During the late 1990s and the early 2000's victims broke their silence and allegations of child sexual abuse in Australia were made, implicating a number of well known and trusted religious and non-religious institutions.
These allegations were notoriously difficult to prove and prosecute as the offenders were often moved from place to place whilst being protected by organisations instead of their abuse and the crime being reported.
Victims were understandably skeptical in coming forward, especially when facing the burden of re-living the assaults and the challenges associated with facing the hierarchy of these powerful institutions, with little more than a historical recollection.
On 12 November 2012 the then Prime Minister Julia Gillard announced that she would recommend to the Governor General that a Royal Commission be appointed to enquire into institutional responses to child abuse.
This move was prompted by revelations of adults' inability to stop further acts of child abuse and the obvious historical abuse of children in educational institutions by religious groups, sporting organisations, state institutions and youth organisations. The commission was also supported by similar organisations in the United States and several other European countries.
On 15 December 2017 the Royal Commission presented its final report to the Governor General detailing the accumulation of a five year enquiry into child sexual abuse.
The findings from this commission have lead to greater investigatory powers available to the police, and have resulted in a significant amount of successful prosecutions. Due to the new powers, more evidence has become available, which has given the abuser little option but to admit their crimes and plead guilty. This new approach does not only bring offenders to justice but also increases child protections and delivers better outcomes for survivors.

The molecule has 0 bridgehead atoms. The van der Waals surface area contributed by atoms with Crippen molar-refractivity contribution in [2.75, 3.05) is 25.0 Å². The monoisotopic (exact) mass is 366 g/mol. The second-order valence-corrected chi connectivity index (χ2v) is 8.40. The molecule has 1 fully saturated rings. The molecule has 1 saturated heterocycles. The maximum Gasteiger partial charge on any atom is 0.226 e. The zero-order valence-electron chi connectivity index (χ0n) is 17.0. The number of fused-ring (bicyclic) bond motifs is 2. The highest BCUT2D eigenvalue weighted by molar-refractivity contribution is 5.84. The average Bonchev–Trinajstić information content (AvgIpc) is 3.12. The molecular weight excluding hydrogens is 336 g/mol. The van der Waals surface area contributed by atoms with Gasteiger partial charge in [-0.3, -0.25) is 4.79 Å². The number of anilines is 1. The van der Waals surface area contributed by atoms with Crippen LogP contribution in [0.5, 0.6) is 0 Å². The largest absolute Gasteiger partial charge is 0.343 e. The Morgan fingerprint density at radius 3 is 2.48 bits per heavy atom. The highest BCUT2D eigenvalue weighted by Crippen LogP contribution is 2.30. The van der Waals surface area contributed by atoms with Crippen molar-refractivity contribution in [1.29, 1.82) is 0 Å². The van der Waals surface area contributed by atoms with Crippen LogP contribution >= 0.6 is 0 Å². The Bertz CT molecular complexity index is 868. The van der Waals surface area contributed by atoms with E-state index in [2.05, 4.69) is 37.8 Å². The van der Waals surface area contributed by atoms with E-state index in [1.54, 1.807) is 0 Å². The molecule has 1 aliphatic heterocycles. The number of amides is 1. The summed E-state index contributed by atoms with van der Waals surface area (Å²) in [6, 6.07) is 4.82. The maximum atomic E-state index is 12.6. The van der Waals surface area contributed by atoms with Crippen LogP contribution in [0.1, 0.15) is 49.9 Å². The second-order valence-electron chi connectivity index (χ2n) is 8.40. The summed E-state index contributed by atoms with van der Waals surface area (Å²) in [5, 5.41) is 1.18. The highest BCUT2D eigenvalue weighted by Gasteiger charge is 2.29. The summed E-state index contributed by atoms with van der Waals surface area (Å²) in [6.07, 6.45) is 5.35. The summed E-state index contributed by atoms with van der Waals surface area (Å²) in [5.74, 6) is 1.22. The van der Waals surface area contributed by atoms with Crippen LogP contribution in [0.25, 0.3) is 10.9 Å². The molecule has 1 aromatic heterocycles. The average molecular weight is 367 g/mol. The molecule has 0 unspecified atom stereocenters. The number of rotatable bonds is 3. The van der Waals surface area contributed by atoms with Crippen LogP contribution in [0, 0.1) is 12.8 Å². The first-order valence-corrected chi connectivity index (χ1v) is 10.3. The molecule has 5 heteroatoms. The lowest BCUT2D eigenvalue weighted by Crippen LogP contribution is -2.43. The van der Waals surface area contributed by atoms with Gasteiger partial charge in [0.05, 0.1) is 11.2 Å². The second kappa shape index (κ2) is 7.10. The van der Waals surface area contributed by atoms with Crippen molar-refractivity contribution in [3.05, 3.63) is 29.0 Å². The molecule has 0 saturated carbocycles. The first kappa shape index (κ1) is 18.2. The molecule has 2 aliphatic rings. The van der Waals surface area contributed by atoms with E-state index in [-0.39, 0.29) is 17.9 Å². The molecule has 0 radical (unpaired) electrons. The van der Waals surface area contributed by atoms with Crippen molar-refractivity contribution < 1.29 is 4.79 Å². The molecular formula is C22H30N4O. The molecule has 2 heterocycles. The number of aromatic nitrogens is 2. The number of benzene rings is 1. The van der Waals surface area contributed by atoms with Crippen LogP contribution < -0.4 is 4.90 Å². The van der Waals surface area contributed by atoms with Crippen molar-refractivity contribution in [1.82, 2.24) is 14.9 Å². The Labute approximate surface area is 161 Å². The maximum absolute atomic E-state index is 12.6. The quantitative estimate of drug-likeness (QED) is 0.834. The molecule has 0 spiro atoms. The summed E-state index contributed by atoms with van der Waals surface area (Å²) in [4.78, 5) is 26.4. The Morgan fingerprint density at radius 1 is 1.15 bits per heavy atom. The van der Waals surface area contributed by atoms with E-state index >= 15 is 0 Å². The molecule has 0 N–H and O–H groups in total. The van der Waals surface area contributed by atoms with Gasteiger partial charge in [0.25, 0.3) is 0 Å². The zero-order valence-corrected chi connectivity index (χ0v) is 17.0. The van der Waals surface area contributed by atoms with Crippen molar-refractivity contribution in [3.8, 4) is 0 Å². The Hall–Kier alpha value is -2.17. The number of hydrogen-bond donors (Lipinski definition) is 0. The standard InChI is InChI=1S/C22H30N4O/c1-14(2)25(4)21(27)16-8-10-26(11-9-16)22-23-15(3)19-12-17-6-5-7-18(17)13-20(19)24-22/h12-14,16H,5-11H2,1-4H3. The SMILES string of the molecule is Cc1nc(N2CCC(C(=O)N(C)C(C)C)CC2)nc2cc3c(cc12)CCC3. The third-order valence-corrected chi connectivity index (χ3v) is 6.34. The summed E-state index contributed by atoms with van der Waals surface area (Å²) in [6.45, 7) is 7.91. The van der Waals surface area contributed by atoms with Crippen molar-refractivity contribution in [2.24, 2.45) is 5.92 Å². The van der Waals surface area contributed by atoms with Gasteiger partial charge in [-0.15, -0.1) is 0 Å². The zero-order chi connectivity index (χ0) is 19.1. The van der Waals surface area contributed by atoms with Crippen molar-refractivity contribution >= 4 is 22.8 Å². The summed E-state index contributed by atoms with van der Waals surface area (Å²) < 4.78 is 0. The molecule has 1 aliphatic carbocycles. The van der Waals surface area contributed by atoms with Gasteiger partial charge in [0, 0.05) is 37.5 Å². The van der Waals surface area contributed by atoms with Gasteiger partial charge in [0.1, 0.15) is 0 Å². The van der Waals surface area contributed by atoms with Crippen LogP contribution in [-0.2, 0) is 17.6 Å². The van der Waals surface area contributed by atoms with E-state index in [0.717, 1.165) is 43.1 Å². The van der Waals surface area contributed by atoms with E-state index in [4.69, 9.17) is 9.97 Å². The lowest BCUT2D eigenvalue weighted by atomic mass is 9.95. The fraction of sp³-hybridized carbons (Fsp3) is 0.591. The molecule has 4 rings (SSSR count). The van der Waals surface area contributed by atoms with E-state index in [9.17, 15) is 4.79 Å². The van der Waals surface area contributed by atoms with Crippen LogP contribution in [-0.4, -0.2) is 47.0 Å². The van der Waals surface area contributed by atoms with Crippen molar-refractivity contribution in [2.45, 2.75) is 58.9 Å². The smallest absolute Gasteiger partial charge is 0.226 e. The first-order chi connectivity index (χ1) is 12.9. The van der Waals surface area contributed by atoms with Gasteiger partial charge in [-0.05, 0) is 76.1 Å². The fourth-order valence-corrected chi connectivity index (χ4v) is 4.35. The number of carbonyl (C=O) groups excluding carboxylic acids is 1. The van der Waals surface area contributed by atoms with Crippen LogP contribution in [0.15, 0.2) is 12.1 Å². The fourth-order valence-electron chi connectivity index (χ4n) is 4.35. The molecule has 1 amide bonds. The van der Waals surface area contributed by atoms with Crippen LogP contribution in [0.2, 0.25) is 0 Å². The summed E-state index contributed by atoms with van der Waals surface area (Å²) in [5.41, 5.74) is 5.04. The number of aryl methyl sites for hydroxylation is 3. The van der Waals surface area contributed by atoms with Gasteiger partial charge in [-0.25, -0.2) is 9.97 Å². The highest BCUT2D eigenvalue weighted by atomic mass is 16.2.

To supplement the new investigatory powers, reforms have come into place to make it easier to prosecute persistent child sexual abuse offenders with the existing offence of grooming children being broaden to cover situations where a victim is provided with money or material benefit. In addition to the widening of the legislative definitions, the maximum penalty for grooming offences has been increased from 25 years to life imprisonment.
Sexual abuse has ongoing and devastating effects on the victims who have to survive through significant abuse whilst at a very vulnerable stage. It also leads to survivors with trust issues particularly when the state institutions have let them down for not only their failure to protect them but also their ongoing protection of the abusers.
While no amount of compensation can right the wrongs caused to these people, the Government has now increased the amount that a victim can claim in addition to the New South Wales Government recognition payments.
Victim of such abuse, you can potentially also receive compensation for non-economic loss such as pain and suffering, past and future lost of income and past and future medical care costs.
The content of this article is intended to provide a general guide to the subject matter. Specialist advice should be sought about your specific circumstances.